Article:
A History Of High Speed Steel

Posted 14th May, 2013

Robert MushetHigh Speed Steel specifications have been developed over many years primarily for use in high speed cutting applications, but also for the production of tools and dies. The characteristics vary with each grade, but common properties include high resistance to wear and excellent toughness. High speed steel grades also have a high resistance to softening at elevated temperatures up to 500°C, this makes them perfect for use at high speeds, hence the name.

With heat treatment these steels can achieve a high Rockwell hardness, for example, M2 high speed steel is commonly hardened to 64HRc, whereas M42 can be hardened up to 70HRc, though commonly hardened to 66-68HRc.

Chemical composition for high speed steel grades combine some or all alloying elements of carbon, chromium, molybdenum, vanadium, tungsten and cobalt. Grades with a carbon, vanadium and tungsten combination can offer supreme wear resistance. Cobalt grades offer improved hot hardness and tempering resistance, but lowers toughness.


In 1868 Robert Mushet invented a self-hardening/air hardening steel known as Mushet Steel or R Mushets Special Steel. This was the first known special steel which when forged and cooled acquired a degree of hardness. It was extensively used for engineering tools and at the time was patented and its chemical composition kept a secret. We now know that an 8% tungsten content was key to the steels characteristics. In 1870 Samuel Osborn & Company of Sheffield, UK purchased the rights to manufacture the steel for mass production.

At the turn of the nineteenth century American, Frederic Taylor and Brit, Maunsel White, working in America at the Bethlehem Steel Company in Pennsylvania, did numerous tests and experiments on Mushet Steel to understand more about its characteristics. During these experiments they discovered that adding a 3.8% chromium to the 8% tungsten steel enabled it be quenched and tempered at a high temperature (close to the melting point of steel). In service the it could work at much faster speeds than Mushet Steel. The name given to this was High Speed Steel.

T1 was one of the first mass produced high speed steels. It was developed and made from 1910 and at that time patented by Crucible Steel Co, New Jersey, USA. The tungsten molybdenum high speed steel M2 was invented by W Breelor in the USA in 1937.

In subsequent years many new high speed steel grades were developed. In the UK a number of special steel producers (predominantly in Sheffield) manufactured numerous High Speed Steel, as well as Tool Steel specifications. It was commonplace at this time for each manufacturer to give each grade a unique company steel brand name. Samuel Osborn & Company were a good example of this, proud to use the name of Mushet in their high speed steel grades, for example;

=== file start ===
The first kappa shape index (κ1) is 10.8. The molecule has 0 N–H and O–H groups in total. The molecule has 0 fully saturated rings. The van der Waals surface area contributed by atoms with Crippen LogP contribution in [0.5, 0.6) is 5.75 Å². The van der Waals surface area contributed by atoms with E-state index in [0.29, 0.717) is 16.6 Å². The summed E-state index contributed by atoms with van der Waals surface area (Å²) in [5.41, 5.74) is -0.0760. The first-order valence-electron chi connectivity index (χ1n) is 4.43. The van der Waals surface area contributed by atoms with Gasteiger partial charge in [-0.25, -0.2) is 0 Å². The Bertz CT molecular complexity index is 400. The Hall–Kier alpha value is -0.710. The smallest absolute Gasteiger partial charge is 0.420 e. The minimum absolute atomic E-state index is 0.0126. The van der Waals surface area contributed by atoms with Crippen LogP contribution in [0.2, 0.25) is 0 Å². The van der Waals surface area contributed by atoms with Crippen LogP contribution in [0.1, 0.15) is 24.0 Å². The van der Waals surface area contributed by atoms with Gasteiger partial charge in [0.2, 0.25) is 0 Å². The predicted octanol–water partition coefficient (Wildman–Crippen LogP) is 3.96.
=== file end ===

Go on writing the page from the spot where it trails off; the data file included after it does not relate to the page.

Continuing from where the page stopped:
Samuel Osborn Brand Name       AISI      BS4659*
Double Mushet ND                           T1           BT1
Triple Mushet GZ                               T4           BT4
Mushet MKK                                       M2          BM2
Mushet Special VG                           M15        BM15
*(introduced in 1971)

Common High Speed Steel Specifications

The numerous brand names given to tool and high speed steels was confusing for buyers at the time. In 1971 the British Standards Institution drew up new standards for all the main types of tool and high speed steels used in the UK, known as BS4659. Overtime the range of high speed steel being produced has reduced. Currently the most popular grades are M2, M35 and M42 which are available in round bar, flat bar and plate.


With its tungsten molybdenum composition M2 high speed steel offers high wear resistance after hardening. With better toughness and good cutting powers it has now replaced T1 as the most popular grade of high speed steel. Nowadays T1 is rarely produced or stocked in the UK.


The addition of cobalt to M35 give it better heat resistant characteristics than M2.


With a high hardness (up to 70HRc) and superior hot hardness tools made from M42 tools give excellent cutting performance in service.


High speed steel specifications are commonly used for tool bits (add link), cutting tools, taps, drills, cutters and bandsaw blades. With their high hardness and high abrasion resistance high speed steels are often used in tooling applications for components such as punches and dies.

3 responses to “A History Of High Speed Steel”

  1. rimple says:

    it was nice to read these lines. but i would like to know that are you sure with 70HRC of M42 ?

    • westyorkshiresteel says:

      Standard heat treatment for M42 is to 66-68HRc; when maximum hardness is required the hardening temperature should be increased to 1200°/1210°C and tempering should be for four separate two hour periods at 520°/530°C. A hardness of 68-70HRc should be achieved.

  2. Athil Al-Ezzi says:

    thank you for these valuable information but sorry what about using the high speed steel in punch dies of aerospace applications ?